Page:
In addition to the examples I’ve already mentioned (of people taking out loans for themselves and businesses), there are several ways that access to finance can be transformative. Take savings for example. With easy access to financial products, people can save more easily and securely. That, in turn, makes it easier for them to ride out emergencies, invest in their own and their children’s future, and even eat healthier.

But it also allows people to access government assistance without having to stand in long queues, easily accept remittances from family members working abroad or in another part of the country, and access other financial services such as insurance.

Meeting the need with mobile

Unsurprisingly, one of the most powerful tools in addressing this need for financial inclusion is the mobile phone. In countries with high mobile penetration rates such as South Africa, Kenya, and Nigeria, it’s common for people who might not even have access to electricity at home to have a mobile phone. 

As a consequence, mobile money has been a vital enabler for millions of poor people in Africa who do not have access to formal financial services like banks. With mobile financial account ownership and usage continuously rising, it’s becoming the preferred account compared to traditional bank accounts in some places. 

Innovative financial solutions like mobile money play a significant role in improving the lives of many people in urban and rural areas. In the past, that was simply down to the fact that it enabled people to send and receive money. But it’s evolved beyond that, giving people access to subscription services and even to sell goods and services across international borders.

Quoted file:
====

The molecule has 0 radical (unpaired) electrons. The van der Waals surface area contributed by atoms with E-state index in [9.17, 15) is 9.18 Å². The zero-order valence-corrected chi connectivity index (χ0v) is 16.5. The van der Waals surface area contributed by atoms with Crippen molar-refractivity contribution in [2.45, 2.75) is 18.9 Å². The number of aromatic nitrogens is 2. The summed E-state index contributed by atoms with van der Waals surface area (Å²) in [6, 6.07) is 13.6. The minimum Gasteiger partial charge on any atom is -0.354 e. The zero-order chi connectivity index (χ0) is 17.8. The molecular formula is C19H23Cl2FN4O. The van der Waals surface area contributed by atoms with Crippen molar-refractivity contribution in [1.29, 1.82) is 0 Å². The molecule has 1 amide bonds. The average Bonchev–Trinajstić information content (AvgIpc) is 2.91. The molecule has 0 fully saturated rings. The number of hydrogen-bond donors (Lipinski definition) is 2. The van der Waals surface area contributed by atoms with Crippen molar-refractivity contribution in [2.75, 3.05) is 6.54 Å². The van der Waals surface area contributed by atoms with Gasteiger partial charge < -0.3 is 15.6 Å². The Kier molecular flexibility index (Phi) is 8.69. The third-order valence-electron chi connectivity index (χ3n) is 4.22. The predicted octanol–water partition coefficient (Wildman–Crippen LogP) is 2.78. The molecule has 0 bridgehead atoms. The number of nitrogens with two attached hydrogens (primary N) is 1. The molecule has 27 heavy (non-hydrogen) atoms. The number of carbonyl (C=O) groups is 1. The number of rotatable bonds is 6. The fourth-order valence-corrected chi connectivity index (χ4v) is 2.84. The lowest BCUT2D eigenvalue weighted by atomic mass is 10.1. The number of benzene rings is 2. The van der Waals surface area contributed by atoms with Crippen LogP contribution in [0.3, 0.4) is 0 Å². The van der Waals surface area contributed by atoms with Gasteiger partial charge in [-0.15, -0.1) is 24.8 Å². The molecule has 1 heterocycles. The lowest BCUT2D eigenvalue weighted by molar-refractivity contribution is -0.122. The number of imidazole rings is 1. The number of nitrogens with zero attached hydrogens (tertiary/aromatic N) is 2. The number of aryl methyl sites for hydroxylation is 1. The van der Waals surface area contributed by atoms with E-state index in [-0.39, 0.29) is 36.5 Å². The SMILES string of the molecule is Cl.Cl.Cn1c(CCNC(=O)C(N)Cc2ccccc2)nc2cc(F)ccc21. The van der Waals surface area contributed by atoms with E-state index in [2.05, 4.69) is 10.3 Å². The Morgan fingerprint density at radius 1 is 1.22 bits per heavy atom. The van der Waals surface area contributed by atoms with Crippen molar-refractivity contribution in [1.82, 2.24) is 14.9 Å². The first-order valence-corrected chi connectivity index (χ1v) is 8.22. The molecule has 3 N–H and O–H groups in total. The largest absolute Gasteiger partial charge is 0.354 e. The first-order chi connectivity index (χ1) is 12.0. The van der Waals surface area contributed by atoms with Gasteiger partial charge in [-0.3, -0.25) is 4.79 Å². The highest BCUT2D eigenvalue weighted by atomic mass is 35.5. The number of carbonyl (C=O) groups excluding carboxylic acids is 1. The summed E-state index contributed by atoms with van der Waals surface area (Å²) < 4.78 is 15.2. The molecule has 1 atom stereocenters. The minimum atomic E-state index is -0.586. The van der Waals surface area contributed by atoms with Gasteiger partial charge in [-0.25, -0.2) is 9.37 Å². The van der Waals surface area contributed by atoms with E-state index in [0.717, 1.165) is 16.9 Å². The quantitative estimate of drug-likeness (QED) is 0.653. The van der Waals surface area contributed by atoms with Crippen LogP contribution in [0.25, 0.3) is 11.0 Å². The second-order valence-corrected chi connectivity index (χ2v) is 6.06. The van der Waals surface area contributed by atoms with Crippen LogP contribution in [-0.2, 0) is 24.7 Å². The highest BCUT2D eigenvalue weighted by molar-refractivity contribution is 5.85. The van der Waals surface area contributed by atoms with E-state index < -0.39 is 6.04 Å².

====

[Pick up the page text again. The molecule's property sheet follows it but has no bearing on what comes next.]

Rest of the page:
MFS Africa has played a particularly important role in driving that evolution. MFS Africa is the largest digital payments hub in Africa. It works closely with mobile network operators, money transfer organizations, and financial institutions to bring simple and relevant financial services to unbanked and underbanked clients. 

Since its founding, it has connected more than 400 million mobile money accounts and 200 million bank accounts. Additionally, it has helped empower more than 200,000 mobile money agents in Nigeria along with more than 260,000 clients and businesses across Africa. And by the fact that it operates across more than 600 payment corridors, it’s made it much easier for people to send and receive money no matter where it comes from or where it’s going.

Building a brighter financial future

With mobile penetration and rates of connectivity in Africa growing all the time, the role of mobile-first financial services will only grow more important. Indeed, there is no doubt that they will be vital if Africa is to reap the full benefits of financial inclusion. We’ve seen first-hand, through MFS Africa and other portfolio companies, how important innovation is to building that inclusion. It’s something that we’ve long believed in and which forms part of our mandate as a financing provider but it’s also something we’ll keep driving long into the future.

Editor’s Note: This article was provided to PC Tech Magazine by Carol-Jean Harward, Investment Director, Norsad Capital.